I knew right away what I wanted to make, so I asked for a couple of pieces from the line. The wonderful folks at AGF sent me more than I could imagine, so my mind started to spin. I would stick with my original plan, a quilt inspired from a wonderful book titled A Quilter’s Mixology by Angela Pingel. You can find more info on the book here. I’ve shown off some of the progress and pieces on Instagram already, but for the first time I give you the complete Skopelos adventure.
Let’s start with the obligatory group fence shot! Yes, I wound up with four pieces. It’s gorgeous fabric and as AGF says, you can feel the difference.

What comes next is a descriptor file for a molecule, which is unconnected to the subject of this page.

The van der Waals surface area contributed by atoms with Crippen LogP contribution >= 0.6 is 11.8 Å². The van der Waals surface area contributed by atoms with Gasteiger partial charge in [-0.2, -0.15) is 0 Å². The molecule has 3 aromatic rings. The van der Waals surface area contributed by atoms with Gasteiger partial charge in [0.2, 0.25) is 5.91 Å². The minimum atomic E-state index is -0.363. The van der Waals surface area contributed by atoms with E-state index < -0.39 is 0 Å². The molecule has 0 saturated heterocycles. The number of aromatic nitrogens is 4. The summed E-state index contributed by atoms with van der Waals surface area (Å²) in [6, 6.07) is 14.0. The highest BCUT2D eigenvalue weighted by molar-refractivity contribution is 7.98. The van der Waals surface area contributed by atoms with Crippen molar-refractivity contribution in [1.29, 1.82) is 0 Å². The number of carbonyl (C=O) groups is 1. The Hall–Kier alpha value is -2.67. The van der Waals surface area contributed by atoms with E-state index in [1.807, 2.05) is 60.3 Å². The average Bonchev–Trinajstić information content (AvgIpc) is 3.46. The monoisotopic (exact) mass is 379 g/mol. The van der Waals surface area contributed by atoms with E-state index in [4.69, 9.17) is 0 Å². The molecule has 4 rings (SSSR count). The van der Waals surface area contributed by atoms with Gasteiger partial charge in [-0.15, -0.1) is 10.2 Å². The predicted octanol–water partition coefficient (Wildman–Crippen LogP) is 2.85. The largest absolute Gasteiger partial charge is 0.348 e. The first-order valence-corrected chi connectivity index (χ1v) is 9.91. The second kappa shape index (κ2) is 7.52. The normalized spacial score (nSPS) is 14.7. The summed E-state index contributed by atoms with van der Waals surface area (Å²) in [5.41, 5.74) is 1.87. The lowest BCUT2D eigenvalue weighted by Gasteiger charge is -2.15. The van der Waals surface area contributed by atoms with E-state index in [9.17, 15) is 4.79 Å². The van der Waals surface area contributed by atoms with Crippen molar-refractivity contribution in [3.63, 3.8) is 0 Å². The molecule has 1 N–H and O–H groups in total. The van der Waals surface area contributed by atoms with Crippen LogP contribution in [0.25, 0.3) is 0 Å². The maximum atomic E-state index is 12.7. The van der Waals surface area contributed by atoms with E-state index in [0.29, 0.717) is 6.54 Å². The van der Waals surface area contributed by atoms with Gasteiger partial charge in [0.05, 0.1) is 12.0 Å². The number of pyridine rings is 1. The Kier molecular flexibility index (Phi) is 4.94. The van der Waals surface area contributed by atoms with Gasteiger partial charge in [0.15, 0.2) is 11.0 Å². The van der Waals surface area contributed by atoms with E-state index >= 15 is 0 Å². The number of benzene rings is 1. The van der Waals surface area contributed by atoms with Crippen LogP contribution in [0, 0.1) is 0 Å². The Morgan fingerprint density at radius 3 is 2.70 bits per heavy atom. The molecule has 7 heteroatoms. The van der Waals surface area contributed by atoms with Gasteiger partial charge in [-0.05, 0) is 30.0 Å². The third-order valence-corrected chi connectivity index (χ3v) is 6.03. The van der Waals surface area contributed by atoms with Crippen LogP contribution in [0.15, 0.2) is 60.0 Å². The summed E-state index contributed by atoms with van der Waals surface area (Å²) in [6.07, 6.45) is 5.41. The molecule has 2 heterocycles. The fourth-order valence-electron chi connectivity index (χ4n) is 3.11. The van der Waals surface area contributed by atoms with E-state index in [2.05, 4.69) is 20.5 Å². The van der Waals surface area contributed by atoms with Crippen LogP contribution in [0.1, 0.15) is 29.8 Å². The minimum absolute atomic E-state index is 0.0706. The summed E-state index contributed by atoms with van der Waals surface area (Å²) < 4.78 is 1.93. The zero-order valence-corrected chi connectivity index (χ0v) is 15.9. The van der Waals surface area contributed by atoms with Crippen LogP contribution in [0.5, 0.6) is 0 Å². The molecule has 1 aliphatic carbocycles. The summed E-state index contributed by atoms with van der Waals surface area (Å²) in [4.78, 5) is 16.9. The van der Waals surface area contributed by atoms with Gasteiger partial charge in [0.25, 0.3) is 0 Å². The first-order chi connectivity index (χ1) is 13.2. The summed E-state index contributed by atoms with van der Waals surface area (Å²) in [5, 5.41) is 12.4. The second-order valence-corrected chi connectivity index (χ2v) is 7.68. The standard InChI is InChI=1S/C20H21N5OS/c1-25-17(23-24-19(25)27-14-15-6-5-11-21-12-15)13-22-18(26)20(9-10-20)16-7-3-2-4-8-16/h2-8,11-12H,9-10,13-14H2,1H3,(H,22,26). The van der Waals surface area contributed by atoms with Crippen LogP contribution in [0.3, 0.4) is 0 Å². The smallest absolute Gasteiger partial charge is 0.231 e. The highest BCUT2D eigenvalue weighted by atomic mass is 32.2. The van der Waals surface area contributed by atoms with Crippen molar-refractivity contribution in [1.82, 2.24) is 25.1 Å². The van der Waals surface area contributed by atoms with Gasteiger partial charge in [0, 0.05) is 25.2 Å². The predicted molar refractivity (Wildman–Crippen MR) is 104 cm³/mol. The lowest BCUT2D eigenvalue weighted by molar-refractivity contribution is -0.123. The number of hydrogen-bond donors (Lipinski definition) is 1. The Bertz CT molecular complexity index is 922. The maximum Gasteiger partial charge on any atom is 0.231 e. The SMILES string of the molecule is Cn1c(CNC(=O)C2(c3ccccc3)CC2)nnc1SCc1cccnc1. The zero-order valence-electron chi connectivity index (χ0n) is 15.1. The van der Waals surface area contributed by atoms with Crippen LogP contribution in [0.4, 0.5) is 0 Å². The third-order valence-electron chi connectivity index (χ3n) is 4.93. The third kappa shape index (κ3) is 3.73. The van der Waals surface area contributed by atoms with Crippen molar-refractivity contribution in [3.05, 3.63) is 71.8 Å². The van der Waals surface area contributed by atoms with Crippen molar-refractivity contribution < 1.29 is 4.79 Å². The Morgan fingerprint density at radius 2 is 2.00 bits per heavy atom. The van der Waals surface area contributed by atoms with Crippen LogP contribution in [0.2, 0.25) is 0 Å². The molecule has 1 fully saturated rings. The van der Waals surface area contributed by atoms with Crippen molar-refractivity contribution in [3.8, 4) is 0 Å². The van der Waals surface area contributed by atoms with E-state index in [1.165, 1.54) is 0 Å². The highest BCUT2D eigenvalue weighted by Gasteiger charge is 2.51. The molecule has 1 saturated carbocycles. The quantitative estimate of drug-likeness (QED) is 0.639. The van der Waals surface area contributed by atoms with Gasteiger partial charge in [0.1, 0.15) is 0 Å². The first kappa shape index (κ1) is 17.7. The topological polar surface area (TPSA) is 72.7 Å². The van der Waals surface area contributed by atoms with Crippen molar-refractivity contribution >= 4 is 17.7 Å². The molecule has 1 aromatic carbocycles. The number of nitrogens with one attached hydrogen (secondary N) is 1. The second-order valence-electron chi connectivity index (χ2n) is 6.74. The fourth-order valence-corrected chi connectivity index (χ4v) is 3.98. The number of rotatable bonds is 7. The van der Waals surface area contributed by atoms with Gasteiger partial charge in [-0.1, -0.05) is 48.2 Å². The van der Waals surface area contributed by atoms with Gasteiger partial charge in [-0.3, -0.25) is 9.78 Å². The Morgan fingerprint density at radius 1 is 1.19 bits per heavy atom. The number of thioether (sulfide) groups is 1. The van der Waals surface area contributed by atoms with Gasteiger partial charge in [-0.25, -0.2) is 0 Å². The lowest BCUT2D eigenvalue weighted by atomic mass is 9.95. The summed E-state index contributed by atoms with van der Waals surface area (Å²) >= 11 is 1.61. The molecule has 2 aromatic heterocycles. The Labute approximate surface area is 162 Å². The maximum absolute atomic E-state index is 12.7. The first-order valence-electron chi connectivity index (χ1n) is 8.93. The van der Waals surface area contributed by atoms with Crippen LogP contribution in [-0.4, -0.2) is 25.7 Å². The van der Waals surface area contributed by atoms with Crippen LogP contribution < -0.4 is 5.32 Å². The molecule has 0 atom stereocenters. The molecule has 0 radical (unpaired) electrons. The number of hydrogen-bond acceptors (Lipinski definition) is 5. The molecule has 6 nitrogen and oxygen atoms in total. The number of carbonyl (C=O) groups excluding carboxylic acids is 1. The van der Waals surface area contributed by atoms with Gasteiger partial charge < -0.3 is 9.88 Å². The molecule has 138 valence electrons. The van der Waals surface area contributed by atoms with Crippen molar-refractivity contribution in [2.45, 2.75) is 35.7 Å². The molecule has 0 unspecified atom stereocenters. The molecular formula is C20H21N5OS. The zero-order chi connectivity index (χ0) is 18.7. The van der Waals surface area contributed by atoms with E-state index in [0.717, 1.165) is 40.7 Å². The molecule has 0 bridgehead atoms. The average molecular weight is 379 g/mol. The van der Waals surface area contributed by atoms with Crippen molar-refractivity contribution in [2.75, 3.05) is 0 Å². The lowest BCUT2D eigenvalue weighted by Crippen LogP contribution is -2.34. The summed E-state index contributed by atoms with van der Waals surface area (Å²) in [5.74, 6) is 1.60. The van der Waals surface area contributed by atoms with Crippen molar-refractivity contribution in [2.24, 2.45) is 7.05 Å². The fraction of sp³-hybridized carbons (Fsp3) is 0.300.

The inspiration piece I imagined as my little house on a Greek island. One of the central prints from the line has wonderful details of houses, fences, chairs, and trees. I used my Accuquilt 7 inch drunkard’s path die to cut the fabric (note to self – pay attention to the direction when you load fabric – yes, one of my house’s is upside down!) and then started the piecing process. I used a light grey solid from AGF as the background. A big shout out to both Intrepid Threads and Hawthorne Threads for supplementing my solids on this adventure! And I asked my long arm quilter Sue to work her magic on the piece. The swirls and curves helped to embody the island in the sea them I was going for.